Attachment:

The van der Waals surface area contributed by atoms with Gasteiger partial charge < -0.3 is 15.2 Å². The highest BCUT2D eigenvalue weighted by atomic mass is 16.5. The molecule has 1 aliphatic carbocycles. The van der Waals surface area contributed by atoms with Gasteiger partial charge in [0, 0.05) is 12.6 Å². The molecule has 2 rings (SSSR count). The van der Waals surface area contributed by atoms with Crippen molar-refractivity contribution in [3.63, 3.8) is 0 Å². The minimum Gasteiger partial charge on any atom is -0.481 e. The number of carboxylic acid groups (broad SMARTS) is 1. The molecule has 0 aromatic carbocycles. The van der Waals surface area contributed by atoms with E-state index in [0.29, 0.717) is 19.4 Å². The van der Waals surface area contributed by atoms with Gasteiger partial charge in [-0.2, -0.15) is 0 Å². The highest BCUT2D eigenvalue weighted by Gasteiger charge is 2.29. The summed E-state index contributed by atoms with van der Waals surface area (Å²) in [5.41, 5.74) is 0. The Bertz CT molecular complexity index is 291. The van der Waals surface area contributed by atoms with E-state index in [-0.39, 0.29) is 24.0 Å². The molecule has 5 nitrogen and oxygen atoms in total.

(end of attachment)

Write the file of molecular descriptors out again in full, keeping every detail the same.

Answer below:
The van der Waals surface area contributed by atoms with Gasteiger partial charge < -0.3 is 15.2 Å². The highest BCUT2D eigenvalue weighted by atomic mass is 16.5. The molecule has 1 aliphatic carbocycles. The van der Waals surface area contributed by atoms with Gasteiger partial charge in [0, 0.05) is 12.6 Å². The molecule has 2 rings (SSSR count). The van der Waals surface area contributed by atoms with Crippen molar-refractivity contribution in [3.63, 3.8) is 0 Å². The minimum Gasteiger partial charge on any atom is -0.481 e. The number of carboxylic acid groups (broad SMARTS) is 1. The molecule has 0 aromatic carbocycles. The van der Waals surface area contributed by atoms with E-state index in [0.29, 0.717) is 19.4 Å². The van der Waals surface area contributed by atoms with Gasteiger partial charge in [-0.2, -0.15) is 0 Å². The highest BCUT2D eigenvalue weighted by Gasteiger charge is 2.29. The summed E-state index contributed by atoms with van der Waals surface area (Å²) in [5.41, 5.74) is 0. The Bertz CT molecular complexity index is 291. The van der Waals surface area contributed by atoms with E-state index in [-0.39, 0.29) is 24.0 Å². The molecule has 5 nitrogen and oxygen atoms in total.